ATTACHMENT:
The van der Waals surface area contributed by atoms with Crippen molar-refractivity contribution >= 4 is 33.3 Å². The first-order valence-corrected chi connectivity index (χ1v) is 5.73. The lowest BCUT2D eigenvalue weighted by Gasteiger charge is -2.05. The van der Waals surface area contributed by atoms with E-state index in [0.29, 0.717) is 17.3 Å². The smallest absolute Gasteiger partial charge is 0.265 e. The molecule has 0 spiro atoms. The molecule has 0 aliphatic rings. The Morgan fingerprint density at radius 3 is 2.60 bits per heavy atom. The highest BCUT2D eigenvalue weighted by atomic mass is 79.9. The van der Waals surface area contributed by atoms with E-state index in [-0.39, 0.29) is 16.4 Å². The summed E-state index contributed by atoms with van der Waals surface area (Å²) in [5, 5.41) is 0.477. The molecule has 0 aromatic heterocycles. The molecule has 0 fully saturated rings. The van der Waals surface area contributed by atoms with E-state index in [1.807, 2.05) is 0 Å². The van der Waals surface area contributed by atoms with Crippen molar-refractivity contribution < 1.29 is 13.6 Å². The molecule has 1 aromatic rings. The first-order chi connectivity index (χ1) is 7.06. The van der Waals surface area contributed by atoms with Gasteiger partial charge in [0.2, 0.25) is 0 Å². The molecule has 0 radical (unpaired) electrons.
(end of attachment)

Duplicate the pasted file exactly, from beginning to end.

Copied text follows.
The van der Waals surface area contributed by atoms with Crippen molar-refractivity contribution >= 4 is 33.3 Å². The first-order valence-corrected chi connectivity index (χ1v) is 5.73. The lowest BCUT2D eigenvalue weighted by Gasteiger charge is -2.05. The van der Waals surface area contributed by atoms with E-state index in [0.29, 0.717) is 17.3 Å². The smallest absolute Gasteiger partial charge is 0.265 e. The molecule has 0 spiro atoms. The molecule has 0 aliphatic rings. The Morgan fingerprint density at radius 3 is 2.60 bits per heavy atom. The highest BCUT2D eigenvalue weighted by atomic mass is 79.9. The van der Waals surface area contributed by atoms with E-state index in [-0.39, 0.29) is 16.4 Å². The summed E-state index contributed by atoms with van der Waals surface area (Å²) in [5, 5.41) is 0.477. The molecule has 0 aromatic heterocycles. The molecule has 0 fully saturated rings. The van der Waals surface area contributed by atoms with E-state index in [1.807, 2.05) is 0 Å². The van der Waals surface area contributed by atoms with Crippen molar-refractivity contribution < 1.29 is 13.6 Å². The molecule has 1 aromatic rings. The first-order chi connectivity index (χ1) is 7.06. The van der Waals surface area contributed by atoms with Gasteiger partial charge in [0.2, 0.25) is 0 Å². The molecule has 0 radical (unpaired) electrons.